In a letter of 13 September 1748 (o.s.) Linnæus confides to Haller that he had promised Hermann Boerhaave (1668-1738), the foremost professor of medicine in those days, never to engage in scientific quarrels. All the same Linnæus was forced to defend himself against Siegesbeck's attack. But he kept his promise in so far that he did not answer Siegesbeck's thesis in his own name. Linnæus writes to his friend Carl-Fredrik Mennander (1712-1786), a theologian and scientist, who later became Archbishop of Uppsala, to ask his opinions about the Systema naturae. He also begs him to find out what another theologian, Johan Browallius (1707-1755), thinks of his sexual system. At this time Browallius was professor of physics in Åbo. In 1740 he became doctor of theology and in 1749 Bishop of Åbo. Linnæus promises them to write his own defence, if they are willing to lend him their names, just as Pierre-Jean Baptiste Chomel lent Joseph Pitton de Tournefort his name. [26] We should remember that at this early period the sexual system had not yet got its break through. It is obvious that Linnæus realised the seriousness of the situation. Also Johann Amman (1707-1741), professor of botany at St. Petersburg, told Linnæus that surely he could not mean that the laws of nature were sanctioned by God. He tries to save Linnæus by stating that he takes for granted that Linnæus is speaking metaphorically. [27] Linnæus is frightened. He must win this fight or else his whole system will go down with him. His system must now be defended from a theological point of view. In some way he must combine science and theology. In 1739 Browallius finally undertook the defence publishing his Examen epicriseos in Systema plantarum sexuale Cl. Linnæi, Anno 1737 Petropoli evulgatae, auctore Jo. Georgio Siegesbeck. The future archbishop, to say nothing of Linnæus, handles the situation very carefully. Through the wisdom of God all creations, including plants, have sexes. The seed is the fundament for life and holds the characteristics of the plant. Browallius cites Genesis, 12-13: Protulit terra germen, herbam seminificantem semen secundum speciem suam et Arborem facientem fructum, cujus semen ejus in ea, secundum speciem suam, which, he states, says exactly the same as Linnæus. [28] Furthermore, morals can only be talked about when we deal with the laws imposed by God on man. In nature we have other laws, which, though sanctioned by God, cannot be classified by us as moral or immoral. Plants do reproduce themselves the way Linnæus says. But this has nothing to do with lasciviousness.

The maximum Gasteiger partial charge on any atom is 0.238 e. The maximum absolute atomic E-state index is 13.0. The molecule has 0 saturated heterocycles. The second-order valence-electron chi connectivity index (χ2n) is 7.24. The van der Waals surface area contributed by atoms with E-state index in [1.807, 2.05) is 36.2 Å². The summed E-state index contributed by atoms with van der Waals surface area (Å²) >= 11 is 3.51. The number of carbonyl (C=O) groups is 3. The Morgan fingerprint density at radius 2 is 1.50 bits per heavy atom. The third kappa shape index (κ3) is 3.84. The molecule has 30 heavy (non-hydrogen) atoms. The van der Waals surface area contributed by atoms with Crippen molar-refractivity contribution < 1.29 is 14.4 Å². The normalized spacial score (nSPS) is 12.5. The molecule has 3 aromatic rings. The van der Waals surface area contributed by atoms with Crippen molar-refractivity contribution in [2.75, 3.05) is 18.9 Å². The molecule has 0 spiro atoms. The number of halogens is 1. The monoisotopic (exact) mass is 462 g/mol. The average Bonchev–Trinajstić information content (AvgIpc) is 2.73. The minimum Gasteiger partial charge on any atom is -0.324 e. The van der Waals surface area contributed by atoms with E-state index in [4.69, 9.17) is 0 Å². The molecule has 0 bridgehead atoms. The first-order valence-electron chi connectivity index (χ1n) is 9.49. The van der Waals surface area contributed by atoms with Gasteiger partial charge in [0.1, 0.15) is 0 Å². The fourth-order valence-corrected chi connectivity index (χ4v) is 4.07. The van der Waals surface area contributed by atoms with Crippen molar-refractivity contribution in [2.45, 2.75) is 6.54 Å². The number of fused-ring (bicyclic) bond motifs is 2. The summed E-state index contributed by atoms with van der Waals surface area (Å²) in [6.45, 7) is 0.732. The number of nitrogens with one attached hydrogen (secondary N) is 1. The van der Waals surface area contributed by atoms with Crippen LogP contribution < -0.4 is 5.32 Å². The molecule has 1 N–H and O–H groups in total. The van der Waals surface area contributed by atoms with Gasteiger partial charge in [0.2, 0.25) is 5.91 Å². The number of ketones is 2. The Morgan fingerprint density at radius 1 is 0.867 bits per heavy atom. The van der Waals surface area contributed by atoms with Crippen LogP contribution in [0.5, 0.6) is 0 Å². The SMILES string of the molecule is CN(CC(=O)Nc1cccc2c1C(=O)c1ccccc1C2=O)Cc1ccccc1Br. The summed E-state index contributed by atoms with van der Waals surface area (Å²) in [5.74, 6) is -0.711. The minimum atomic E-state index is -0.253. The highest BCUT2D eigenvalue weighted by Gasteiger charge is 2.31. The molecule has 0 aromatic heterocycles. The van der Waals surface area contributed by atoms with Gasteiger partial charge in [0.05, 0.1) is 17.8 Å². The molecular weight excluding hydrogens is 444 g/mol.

Quae inter homines unius maris et unius foeminae conjunctionem, quam conjugium vocamus, optimam esse demonstrant circumstantiae; illae in aliis viventium speciebus aliae polygamiam suadent (p. 19).